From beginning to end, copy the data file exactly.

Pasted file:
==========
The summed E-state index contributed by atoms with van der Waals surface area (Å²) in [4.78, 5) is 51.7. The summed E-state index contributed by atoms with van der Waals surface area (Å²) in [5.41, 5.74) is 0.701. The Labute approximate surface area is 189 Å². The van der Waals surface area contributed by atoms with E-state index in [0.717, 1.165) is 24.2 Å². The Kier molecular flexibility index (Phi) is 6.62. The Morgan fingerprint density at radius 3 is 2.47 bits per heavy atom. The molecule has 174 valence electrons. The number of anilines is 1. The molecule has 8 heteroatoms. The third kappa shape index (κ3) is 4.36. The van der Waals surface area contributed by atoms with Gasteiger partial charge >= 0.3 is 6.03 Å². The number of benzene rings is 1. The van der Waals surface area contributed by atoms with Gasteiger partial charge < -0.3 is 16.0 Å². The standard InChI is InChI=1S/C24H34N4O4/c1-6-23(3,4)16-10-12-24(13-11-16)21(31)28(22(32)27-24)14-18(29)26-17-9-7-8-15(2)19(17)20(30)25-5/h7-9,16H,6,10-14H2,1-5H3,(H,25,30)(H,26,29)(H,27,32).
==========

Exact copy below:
The summed E-state index contributed by atoms with van der Waals surface area (Å²) in [4.78, 5) is 51.7. The summed E-state index contributed by atoms with van der Waals surface area (Å²) in [5.41, 5.74) is 0.701. The Labute approximate surface area is 189 Å². The van der Waals surface area contributed by atoms with E-state index in [0.717, 1.165) is 24.2 Å². The Kier molecular flexibility index (Phi) is 6.62. The Morgan fingerprint density at radius 3 is 2.47 bits per heavy atom. The molecule has 174 valence electrons. The number of anilines is 1. The molecule has 8 heteroatoms. The third kappa shape index (κ3) is 4.36. The van der Waals surface area contributed by atoms with Gasteiger partial charge >= 0.3 is 6.03 Å². The number of benzene rings is 1. The van der Waals surface area contributed by atoms with Gasteiger partial charge < -0.3 is 16.0 Å². The standard InChI is InChI=1S/C24H34N4O4/c1-6-23(3,4)16-10-12-24(13-11-16)21(31)28(22(32)27-24)14-18(29)26-17-9-7-8-15(2)19(17)20(30)25-5/h7-9,16H,6,10-14H2,1-5H3,(H,25,30)(H,26,29)(H,27,32).